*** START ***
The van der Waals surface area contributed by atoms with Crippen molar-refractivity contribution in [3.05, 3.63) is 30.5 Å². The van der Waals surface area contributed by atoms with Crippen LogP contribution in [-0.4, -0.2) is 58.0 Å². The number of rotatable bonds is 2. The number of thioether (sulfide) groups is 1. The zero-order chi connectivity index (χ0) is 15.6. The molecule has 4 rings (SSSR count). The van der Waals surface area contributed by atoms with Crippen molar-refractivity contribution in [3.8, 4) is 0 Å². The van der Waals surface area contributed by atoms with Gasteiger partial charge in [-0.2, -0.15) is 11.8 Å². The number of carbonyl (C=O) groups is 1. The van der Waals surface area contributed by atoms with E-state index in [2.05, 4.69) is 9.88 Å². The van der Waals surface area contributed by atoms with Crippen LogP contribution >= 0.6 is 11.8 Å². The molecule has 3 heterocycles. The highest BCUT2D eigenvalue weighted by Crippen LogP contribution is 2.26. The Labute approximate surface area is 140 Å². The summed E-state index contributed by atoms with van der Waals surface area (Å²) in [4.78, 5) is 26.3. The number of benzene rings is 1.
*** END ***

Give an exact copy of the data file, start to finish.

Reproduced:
The van der Waals surface area contributed by atoms with Crippen molar-refractivity contribution in [3.05, 3.63) is 30.5 Å². The van der Waals surface area contributed by atoms with Crippen LogP contribution in [-0.4, -0.2) is 58.0 Å². The number of rotatable bonds is 2. The number of thioether (sulfide) groups is 1. The zero-order chi connectivity index (χ0) is 15.6. The molecule has 4 rings (SSSR count). The van der Waals surface area contributed by atoms with Crippen molar-refractivity contribution in [3.8, 4) is 0 Å². The van der Waals surface area contributed by atoms with Gasteiger partial charge in [-0.2, -0.15) is 11.8 Å². The number of carbonyl (C=O) groups is 1. The van der Waals surface area contributed by atoms with E-state index in [2.05, 4.69) is 9.88 Å². The van der Waals surface area contributed by atoms with Crippen LogP contribution >= 0.6 is 11.8 Å². The molecule has 3 heterocycles. The highest BCUT2D eigenvalue weighted by Crippen LogP contribution is 2.26. The Labute approximate surface area is 140 Å². The summed E-state index contributed by atoms with van der Waals surface area (Å²) in [4.78, 5) is 26.3. The number of benzene rings is 1.